Tough times: what ever the Greens decide, they will be open to criticism

BRIAN Cowen's resignation has added to the doubts as to whether the general election will still happen on 11 March or instead at an earlier date in February.

In theory, with Cowen staying on as a caretaker taoiseach and the Green Party committed to ensuring the finance bill goes through, the government should be able to survive the confidence motion put down by Labour and the threatened confidence motion from Fine Gael, which would be specifically focused on Brian Cowen as taoiseach.

But in the current atmosphere, all theories can probably go out the window. Everything hinges on the Greens and, to a lesser extent, on independents Michael Lowry and Jackie Healy-Rae.

Green Party TDs and senators were yesterday discussing the Taoiseach's announcement. In a brief statement they said they would meet again this morning to consider the situation. Given the deterioration in relations between the coalition partners, it cannot be taken as guaranteed that the Greens will endorse the government or Cowen in any confidence motions.

To those within the political bubble that is Dáil Eireann, the idea of two different people holding the jobs of taoiseach and Fianna Fáil leader may be logical enough. However, the general public will find it harder to get their heads around it. The inevitable line from the opposition – that if Brian Cowen isn't good enough to be leader of Fianna Fail, how is he good enough to be taoiseach – will find a resonance with many voters. And, with a general election pending, that will increase the pressure on the Greens not to vote confidence in either Cowen or the government, and bring about an immediate dissolution of the Dáil.

Inevitably, the pros and cons of such a move will have been thrashed out by Green deputies and senators yesterday and today. There may be a view that the Greens might get some bounce from being seen to call time on the government. But with a general election due on 11 March anyway, it is doubtful whether the Greens will receive much credit from such a move after three and a half years in coalition with Fianna Fáil.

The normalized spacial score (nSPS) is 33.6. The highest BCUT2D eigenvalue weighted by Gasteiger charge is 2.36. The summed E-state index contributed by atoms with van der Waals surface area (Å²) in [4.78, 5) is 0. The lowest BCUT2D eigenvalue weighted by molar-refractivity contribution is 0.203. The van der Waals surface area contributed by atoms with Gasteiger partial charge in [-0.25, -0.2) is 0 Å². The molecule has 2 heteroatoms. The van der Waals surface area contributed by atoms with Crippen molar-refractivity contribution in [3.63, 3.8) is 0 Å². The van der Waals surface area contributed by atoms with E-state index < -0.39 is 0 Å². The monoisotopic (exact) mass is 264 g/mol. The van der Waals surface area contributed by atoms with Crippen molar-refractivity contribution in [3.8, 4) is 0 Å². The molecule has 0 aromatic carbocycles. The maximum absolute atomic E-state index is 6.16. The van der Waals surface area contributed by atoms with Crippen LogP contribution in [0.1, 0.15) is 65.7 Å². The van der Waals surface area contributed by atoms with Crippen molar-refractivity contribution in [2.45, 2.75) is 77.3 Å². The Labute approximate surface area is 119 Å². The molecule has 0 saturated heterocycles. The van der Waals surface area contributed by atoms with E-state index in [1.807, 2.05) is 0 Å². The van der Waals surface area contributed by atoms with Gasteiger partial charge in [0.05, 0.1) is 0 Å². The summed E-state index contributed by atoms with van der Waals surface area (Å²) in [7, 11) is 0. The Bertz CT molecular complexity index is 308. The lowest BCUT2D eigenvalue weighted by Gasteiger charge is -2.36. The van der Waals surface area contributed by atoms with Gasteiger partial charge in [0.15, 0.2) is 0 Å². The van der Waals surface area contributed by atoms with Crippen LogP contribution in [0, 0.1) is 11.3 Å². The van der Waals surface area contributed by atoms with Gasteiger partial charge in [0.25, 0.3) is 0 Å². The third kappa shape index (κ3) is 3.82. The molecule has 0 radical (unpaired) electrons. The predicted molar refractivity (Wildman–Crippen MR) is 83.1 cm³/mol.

It would also run directly contrary to the line to which they have been steadfastly sticking since 22 November – that getting through the finance bill is of paramount importance and the Greens would stay in government long enough to see that through.

In the current hothouse atmosphere, there is no guarantee that line will continue to prevail. Whatever about voting confidence in the government in response to the Labour motion, the Greens will be extremely squeamish about voting confidence in Brian Cowen as taoiseach in response to Fine Gael's motion.

They will be acutely aware that the argument that it is in the national interest to do so – to ensure the finance bill is passed – won't cut much ice with an electorate who certainly don't want Cowen continuing as taoiseach, and for whom the technicalities of the finance bill are not of paramount importance.

Against that, if the Greens bring down the government prematurely, they will sabotage the finance bill and risk being accused of being flaky and of doing a U-turn.

Until we know what the Greens decide, there are several scenarios. Possibly the most likely scenario, though far from certain, is that Cowen continues as caretaker taoiseach, Fianna Fáil elects a new leader and the Greens grit their teeth and vote confidence in both Cowen and the government, on the grounds that it is necessary for the good of the country to pass the finance bill. The election would therefore go ahead on 11 March.

An alternative scenario is that the Greens, under intense pressure from the media, the electorate and their own grass roots, decide that they cannot vote confidence in either the government or Brian Cowen. If that happens, the government will fall immediately and Brian Cowen will have to go to Aras an Uachtaráin to seek an immediate dissolution of the Dail, with a general election taking place in the middle of February.

It would then fall to the next government to pass the finance bill – something they may not wish to do for political reasons and which could cause economic problems in terms of investor confidence in Ireland.

There is a third potential scenario: the Greens could withdraw from government – resigning their ministries – but vote with Fianna Fáil on this week's confidence motions on the grounds that there is simply no alternative to getting the finance bill through. Such a move would allow them stick to their word about being committed to the finance bill while putting some distance between the party and Fianna Fáil.

None of the solutions will look particularly attractive to the Green Party. All of them leave the party open to a certain amount of criticism. But it may all come down to this blunt summation of the Green's dilemma from a close observer yesterday: "They either want to get the finance bill through or they don't."